Motions pushing for energy giants to curb emissions to meet climate change targets have suffered drop-offs in support, with investors increasingly concerned about supply shortages following Russia’s invasion of Ukraine this year.
Dutch activist investor group Follow This has presented resolutions at Equinor, Shell and BP annual general meetings over multiple years, demanding they commit to the Paris Agreement.
This includes cutting emissions across all three scopes of emissions – consisting of the entire production and consumption process of fossil fuels.
However, its motions have encountered sharp declines in support from investors this year, with Equinor dropping from 39 per cent to 26 per cent, Shell from 30 to 20 per cent, and BP from 21 per cent to 15 per cent.
It argued the primary reason for plummeting levels of support for its proposals reflects the change in calculus investors have made after the outbreak of conflict in Ukraine, with fears of sanctions and conflict-driven disruption hampering energy supplies.
This is also demonstrated in the shift of policy from Western governments, with Downing Street including a ramp-up of North Sea oil and gas in its supply security strategy published in April.
Nevertheless, the activist group believes stringent environmental goals remain necessary despite the current geopolitical uncertainty, warning that the effects of climate change will be even more significant.
Mark van Baal, founder of Follow This, said: “In general, it looks like the energy crisis and the windfall profits resulting from Ukraine war have eclipsed the climate crisis. Both crises must be dealt with simultaneously by shifting investments to renewables. The hardships of the current energy crisis will be dwarfed by the consequences of devastating climate change.”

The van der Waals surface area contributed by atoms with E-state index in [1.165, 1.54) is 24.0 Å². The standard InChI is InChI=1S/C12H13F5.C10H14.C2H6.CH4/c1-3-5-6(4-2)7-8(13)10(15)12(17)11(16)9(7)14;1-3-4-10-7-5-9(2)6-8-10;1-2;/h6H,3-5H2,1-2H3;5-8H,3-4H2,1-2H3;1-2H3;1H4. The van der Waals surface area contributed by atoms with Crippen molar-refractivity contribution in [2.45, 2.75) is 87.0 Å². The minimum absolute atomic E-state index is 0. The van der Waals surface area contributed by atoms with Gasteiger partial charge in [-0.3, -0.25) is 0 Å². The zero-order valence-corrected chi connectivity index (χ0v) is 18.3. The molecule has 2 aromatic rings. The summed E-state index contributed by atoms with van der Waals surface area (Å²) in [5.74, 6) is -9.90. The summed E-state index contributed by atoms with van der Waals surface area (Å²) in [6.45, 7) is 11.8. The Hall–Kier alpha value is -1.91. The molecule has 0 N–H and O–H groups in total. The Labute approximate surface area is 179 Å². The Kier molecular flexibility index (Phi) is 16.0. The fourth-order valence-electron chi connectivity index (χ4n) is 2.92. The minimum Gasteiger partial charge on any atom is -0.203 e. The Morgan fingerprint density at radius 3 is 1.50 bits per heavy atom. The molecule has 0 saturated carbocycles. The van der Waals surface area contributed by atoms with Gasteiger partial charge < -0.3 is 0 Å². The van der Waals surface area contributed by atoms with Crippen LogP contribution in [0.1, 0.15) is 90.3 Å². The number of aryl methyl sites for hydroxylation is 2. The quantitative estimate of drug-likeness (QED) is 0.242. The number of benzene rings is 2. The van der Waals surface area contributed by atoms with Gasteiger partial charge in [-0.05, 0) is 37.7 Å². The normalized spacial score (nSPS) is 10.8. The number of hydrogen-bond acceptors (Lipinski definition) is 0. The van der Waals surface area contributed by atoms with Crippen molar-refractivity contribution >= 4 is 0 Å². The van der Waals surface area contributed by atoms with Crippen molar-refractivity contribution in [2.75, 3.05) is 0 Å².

All three firms have committed to reaching net zero carbon emissions by 2050 – with Shell’s transition plan being backed overwhelmingly by investors last month.
This is despite direct action from climate protestors, who stormed the meeting chanting slogans and raising banners, delaying the vote by nearly three hours.
The energy giants consider their plans aligned with the Paris Agreement, which pledges to limit global temperature increases to two degrees above pre-industrial levels.
However, Follow This has been calling on energy giants to announce short, medium and long-term targets, concerned that delaying emission cuts and relying too much on technological innovations could damage energy firms, forcing them to significantly alter their business in later decades to meet targets.
It also suggested investors took a softer stance on climate targets in return for capital returns to shareholders by way of dividends and share buybacks, with BP and Shell increasing their buyback schemes to $6bn and $8.5bn this year, respectively.
Meanwhile, there is a growing trend of investors which were known to vote in favour of climate resolutions divesting from stakes in oil majors – with pension group ABP offloading €15bn-worth of holdings last year.